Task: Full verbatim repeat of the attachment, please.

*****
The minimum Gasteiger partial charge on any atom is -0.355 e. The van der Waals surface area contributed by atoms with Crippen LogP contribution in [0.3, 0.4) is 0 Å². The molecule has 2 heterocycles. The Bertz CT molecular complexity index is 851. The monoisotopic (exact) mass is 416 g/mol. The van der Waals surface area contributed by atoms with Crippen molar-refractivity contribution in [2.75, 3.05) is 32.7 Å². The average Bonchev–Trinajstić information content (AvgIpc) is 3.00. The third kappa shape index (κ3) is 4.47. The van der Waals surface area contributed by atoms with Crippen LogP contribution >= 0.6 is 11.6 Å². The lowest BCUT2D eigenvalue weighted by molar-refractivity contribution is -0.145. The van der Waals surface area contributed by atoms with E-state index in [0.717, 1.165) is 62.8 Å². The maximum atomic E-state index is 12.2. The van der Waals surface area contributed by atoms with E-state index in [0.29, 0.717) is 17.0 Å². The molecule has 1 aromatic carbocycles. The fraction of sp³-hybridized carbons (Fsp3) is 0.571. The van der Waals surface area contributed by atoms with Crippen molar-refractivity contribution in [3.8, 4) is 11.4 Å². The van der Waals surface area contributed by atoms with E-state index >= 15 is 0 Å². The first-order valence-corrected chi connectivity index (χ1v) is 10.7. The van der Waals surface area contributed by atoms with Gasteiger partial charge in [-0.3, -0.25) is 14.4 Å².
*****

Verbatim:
The minimum Gasteiger partial charge on any atom is -0.355 e. The van der Waals surface area contributed by atoms with Crippen LogP contribution in [0.3, 0.4) is 0 Å². The molecule has 2 heterocycles. The Bertz CT molecular complexity index is 851. The monoisotopic (exact) mass is 416 g/mol. The van der Waals surface area contributed by atoms with Crippen molar-refractivity contribution in [2.75, 3.05) is 32.7 Å². The average Bonchev–Trinajstić information content (AvgIpc) is 3.00. The third kappa shape index (κ3) is 4.47. The van der Waals surface area contributed by atoms with Crippen LogP contribution >= 0.6 is 11.6 Å². The lowest BCUT2D eigenvalue weighted by molar-refractivity contribution is -0.145. The van der Waals surface area contributed by atoms with E-state index in [0.717, 1.165) is 62.8 Å². The maximum atomic E-state index is 12.2. The van der Waals surface area contributed by atoms with E-state index in [0.29, 0.717) is 17.0 Å². The molecule has 1 aromatic carbocycles. The fraction of sp³-hybridized carbons (Fsp3) is 0.571. The van der Waals surface area contributed by atoms with Crippen molar-refractivity contribution in [3.8, 4) is 11.4 Å². The van der Waals surface area contributed by atoms with E-state index >= 15 is 0 Å². The first-order valence-corrected chi connectivity index (χ1v) is 10.7. The van der Waals surface area contributed by atoms with Gasteiger partial charge in [-0.3, -0.25) is 14.4 Å².